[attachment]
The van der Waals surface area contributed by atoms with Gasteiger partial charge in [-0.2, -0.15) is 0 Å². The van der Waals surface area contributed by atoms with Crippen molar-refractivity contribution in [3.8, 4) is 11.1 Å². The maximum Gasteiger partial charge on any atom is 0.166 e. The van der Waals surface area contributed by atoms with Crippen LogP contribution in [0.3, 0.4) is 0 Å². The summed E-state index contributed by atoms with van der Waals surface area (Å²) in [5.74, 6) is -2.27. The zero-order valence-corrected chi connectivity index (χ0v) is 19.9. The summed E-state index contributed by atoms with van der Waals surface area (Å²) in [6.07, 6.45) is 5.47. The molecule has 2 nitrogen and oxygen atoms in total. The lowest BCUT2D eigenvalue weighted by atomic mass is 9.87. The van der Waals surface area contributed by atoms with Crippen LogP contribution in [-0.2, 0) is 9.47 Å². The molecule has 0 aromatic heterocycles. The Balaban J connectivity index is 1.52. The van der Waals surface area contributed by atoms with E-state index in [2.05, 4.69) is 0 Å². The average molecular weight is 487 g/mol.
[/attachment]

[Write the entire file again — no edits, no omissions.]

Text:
The van der Waals surface area contributed by atoms with Gasteiger partial charge in [-0.2, -0.15) is 0 Å². The van der Waals surface area contributed by atoms with Crippen molar-refractivity contribution in [3.8, 4) is 11.1 Å². The maximum Gasteiger partial charge on any atom is 0.166 e. The van der Waals surface area contributed by atoms with Crippen LogP contribution in [0.3, 0.4) is 0 Å². The summed E-state index contributed by atoms with van der Waals surface area (Å²) in [5.74, 6) is -2.27. The zero-order valence-corrected chi connectivity index (χ0v) is 19.9. The summed E-state index contributed by atoms with van der Waals surface area (Å²) in [6.07, 6.45) is 5.47. The molecule has 2 nitrogen and oxygen atoms in total. The lowest BCUT2D eigenvalue weighted by atomic mass is 9.87. The van der Waals surface area contributed by atoms with Crippen LogP contribution in [-0.2, 0) is 9.47 Å². The molecule has 0 aromatic heterocycles. The Balaban J connectivity index is 1.52. The van der Waals surface area contributed by atoms with E-state index in [2.05, 4.69) is 0 Å². The average molecular weight is 487 g/mol.